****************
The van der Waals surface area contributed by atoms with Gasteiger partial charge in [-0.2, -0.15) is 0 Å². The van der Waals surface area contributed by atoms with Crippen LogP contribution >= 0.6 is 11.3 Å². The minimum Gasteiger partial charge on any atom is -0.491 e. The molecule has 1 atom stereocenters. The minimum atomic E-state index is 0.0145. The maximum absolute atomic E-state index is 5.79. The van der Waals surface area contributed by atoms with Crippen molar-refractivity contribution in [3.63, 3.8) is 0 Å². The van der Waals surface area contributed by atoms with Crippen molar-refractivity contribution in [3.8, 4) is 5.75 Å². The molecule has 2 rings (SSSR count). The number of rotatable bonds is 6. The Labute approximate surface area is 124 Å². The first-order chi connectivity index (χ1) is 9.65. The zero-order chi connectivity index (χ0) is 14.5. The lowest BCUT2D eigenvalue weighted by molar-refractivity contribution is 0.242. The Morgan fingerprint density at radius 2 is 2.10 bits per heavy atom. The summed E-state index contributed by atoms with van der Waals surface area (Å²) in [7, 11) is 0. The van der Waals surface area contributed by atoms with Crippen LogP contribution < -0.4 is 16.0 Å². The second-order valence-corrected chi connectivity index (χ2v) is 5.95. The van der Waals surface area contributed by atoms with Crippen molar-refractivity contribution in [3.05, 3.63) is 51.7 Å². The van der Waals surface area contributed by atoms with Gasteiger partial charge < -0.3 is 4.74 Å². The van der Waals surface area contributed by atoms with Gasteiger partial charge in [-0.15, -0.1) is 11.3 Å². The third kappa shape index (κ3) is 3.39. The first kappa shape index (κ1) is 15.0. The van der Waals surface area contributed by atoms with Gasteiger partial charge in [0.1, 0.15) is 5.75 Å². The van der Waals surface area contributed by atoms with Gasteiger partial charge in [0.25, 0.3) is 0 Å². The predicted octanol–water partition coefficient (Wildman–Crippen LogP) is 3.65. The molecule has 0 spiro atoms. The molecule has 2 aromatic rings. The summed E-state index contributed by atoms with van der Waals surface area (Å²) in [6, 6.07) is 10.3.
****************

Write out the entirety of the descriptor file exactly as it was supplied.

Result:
The van der Waals surface area contributed by atoms with Gasteiger partial charge in [-0.2, -0.15) is 0 Å². The van der Waals surface area contributed by atoms with Crippen LogP contribution >= 0.6 is 11.3 Å². The minimum Gasteiger partial charge on any atom is -0.491 e. The molecule has 1 atom stereocenters. The minimum atomic E-state index is 0.0145. The maximum absolute atomic E-state index is 5.79. The van der Waals surface area contributed by atoms with Crippen molar-refractivity contribution in [3.63, 3.8) is 0 Å². The van der Waals surface area contributed by atoms with Crippen molar-refractivity contribution in [3.8, 4) is 5.75 Å². The molecule has 2 rings (SSSR count). The number of rotatable bonds is 6. The Labute approximate surface area is 124 Å². The first-order chi connectivity index (χ1) is 9.65. The zero-order chi connectivity index (χ0) is 14.5. The lowest BCUT2D eigenvalue weighted by molar-refractivity contribution is 0.242. The Morgan fingerprint density at radius 2 is 2.10 bits per heavy atom. The summed E-state index contributed by atoms with van der Waals surface area (Å²) in [7, 11) is 0. The van der Waals surface area contributed by atoms with Crippen LogP contribution < -0.4 is 16.0 Å². The second-order valence-corrected chi connectivity index (χ2v) is 5.95. The van der Waals surface area contributed by atoms with Crippen molar-refractivity contribution in [3.05, 3.63) is 51.7 Å². The van der Waals surface area contributed by atoms with Gasteiger partial charge < -0.3 is 4.74 Å². The van der Waals surface area contributed by atoms with Gasteiger partial charge in [-0.15, -0.1) is 11.3 Å². The third kappa shape index (κ3) is 3.39. The first kappa shape index (κ1) is 15.0. The van der Waals surface area contributed by atoms with Gasteiger partial charge in [0.1, 0.15) is 5.75 Å². The van der Waals surface area contributed by atoms with Gasteiger partial charge in [0.25, 0.3) is 0 Å². The predicted octanol–water partition coefficient (Wildman–Crippen LogP) is 3.65. The molecule has 0 spiro atoms. The molecule has 2 aromatic rings. The summed E-state index contributed by atoms with van der Waals surface area (Å²) in [6, 6.07) is 10.3.